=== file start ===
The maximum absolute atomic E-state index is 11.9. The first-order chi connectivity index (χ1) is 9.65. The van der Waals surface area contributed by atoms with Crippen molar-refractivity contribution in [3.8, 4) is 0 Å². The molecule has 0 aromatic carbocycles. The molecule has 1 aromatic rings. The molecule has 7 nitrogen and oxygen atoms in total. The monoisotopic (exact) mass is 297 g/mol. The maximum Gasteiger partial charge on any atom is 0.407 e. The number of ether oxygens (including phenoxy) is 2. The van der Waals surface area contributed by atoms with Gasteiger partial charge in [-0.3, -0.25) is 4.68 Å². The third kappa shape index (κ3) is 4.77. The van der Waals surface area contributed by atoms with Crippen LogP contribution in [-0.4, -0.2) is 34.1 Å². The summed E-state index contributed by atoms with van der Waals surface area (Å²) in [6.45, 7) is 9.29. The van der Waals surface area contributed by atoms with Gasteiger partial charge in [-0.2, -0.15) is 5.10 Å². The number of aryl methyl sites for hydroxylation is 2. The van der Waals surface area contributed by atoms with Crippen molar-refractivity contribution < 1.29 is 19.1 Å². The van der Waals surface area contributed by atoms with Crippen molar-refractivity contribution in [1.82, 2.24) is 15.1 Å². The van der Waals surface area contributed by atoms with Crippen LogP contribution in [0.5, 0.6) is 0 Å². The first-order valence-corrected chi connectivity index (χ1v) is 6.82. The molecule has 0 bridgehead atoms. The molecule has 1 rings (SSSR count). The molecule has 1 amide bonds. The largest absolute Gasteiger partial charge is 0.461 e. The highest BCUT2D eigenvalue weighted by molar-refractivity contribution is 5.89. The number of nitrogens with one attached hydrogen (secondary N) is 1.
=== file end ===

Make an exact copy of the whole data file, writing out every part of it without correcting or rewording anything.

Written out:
The maximum absolute atomic E-state index is 11.9. The first-order chi connectivity index (χ1) is 9.65. The van der Waals surface area contributed by atoms with Crippen molar-refractivity contribution in [3.8, 4) is 0 Å². The molecule has 0 aromatic carbocycles. The molecule has 1 aromatic rings. The molecule has 7 nitrogen and oxygen atoms in total. The monoisotopic (exact) mass is 297 g/mol. The maximum Gasteiger partial charge on any atom is 0.407 e. The number of ether oxygens (including phenoxy) is 2. The van der Waals surface area contributed by atoms with Gasteiger partial charge in [-0.3, -0.25) is 4.68 Å². The third kappa shape index (κ3) is 4.77. The van der Waals surface area contributed by atoms with Crippen LogP contribution in [-0.4, -0.2) is 34.1 Å². The summed E-state index contributed by atoms with van der Waals surface area (Å²) in [6.45, 7) is 9.29. The van der Waals surface area contributed by atoms with Gasteiger partial charge in [-0.2, -0.15) is 5.10 Å². The number of aryl methyl sites for hydroxylation is 2. The van der Waals surface area contributed by atoms with Crippen molar-refractivity contribution < 1.29 is 19.1 Å². The van der Waals surface area contributed by atoms with Crippen molar-refractivity contribution in [1.82, 2.24) is 15.1 Å². The van der Waals surface area contributed by atoms with Crippen LogP contribution in [0.5, 0.6) is 0 Å². The first-order valence-corrected chi connectivity index (χ1v) is 6.82. The molecule has 0 bridgehead atoms. The molecule has 1 rings (SSSR count). The molecule has 1 amide bonds. The largest absolute Gasteiger partial charge is 0.461 e. The highest BCUT2D eigenvalue weighted by molar-refractivity contribution is 5.89. The number of nitrogens with one attached hydrogen (secondary N) is 1.